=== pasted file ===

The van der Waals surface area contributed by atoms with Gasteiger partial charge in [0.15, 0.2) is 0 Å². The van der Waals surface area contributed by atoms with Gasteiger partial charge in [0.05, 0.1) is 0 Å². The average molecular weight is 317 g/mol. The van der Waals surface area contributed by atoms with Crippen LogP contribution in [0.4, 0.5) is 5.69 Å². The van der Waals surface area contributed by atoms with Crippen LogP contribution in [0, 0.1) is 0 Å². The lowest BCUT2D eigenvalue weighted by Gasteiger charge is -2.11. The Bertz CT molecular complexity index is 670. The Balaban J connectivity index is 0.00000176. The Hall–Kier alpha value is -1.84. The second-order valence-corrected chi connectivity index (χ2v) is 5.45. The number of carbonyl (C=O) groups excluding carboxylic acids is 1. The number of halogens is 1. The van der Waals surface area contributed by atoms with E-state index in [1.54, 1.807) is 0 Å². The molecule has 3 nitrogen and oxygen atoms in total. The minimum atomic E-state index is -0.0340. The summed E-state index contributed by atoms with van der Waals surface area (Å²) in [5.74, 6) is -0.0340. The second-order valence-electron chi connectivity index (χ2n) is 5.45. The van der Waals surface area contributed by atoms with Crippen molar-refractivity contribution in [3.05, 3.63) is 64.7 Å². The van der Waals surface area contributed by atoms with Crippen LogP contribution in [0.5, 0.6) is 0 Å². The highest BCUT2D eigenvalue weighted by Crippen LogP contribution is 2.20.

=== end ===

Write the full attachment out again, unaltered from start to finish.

The van der Waals surface area contributed by atoms with Gasteiger partial charge in [0.15, 0.2) is 0 Å². The van der Waals surface area contributed by atoms with Gasteiger partial charge in [0.05, 0.1) is 0 Å². The average molecular weight is 317 g/mol. The van der Waals surface area contributed by atoms with Crippen LogP contribution in [0.4, 0.5) is 5.69 Å². The van der Waals surface area contributed by atoms with Crippen LogP contribution in [0, 0.1) is 0 Å². The lowest BCUT2D eigenvalue weighted by Gasteiger charge is -2.11. The Bertz CT molecular complexity index is 670. The Balaban J connectivity index is 0.00000176. The Hall–Kier alpha value is -1.84. The second-order valence-corrected chi connectivity index (χ2v) is 5.45. The number of carbonyl (C=O) groups excluding carboxylic acids is 1. The number of halogens is 1. The van der Waals surface area contributed by atoms with E-state index in [1.54, 1.807) is 0 Å². The molecule has 3 nitrogen and oxygen atoms in total. The minimum atomic E-state index is -0.0340. The summed E-state index contributed by atoms with van der Waals surface area (Å²) in [5.74, 6) is -0.0340. The second-order valence-electron chi connectivity index (χ2n) is 5.45. The van der Waals surface area contributed by atoms with Crippen molar-refractivity contribution in [3.05, 3.63) is 64.7 Å². The van der Waals surface area contributed by atoms with Crippen LogP contribution in [0.5, 0.6) is 0 Å². The highest BCUT2D eigenvalue weighted by Crippen LogP contribution is 2.20.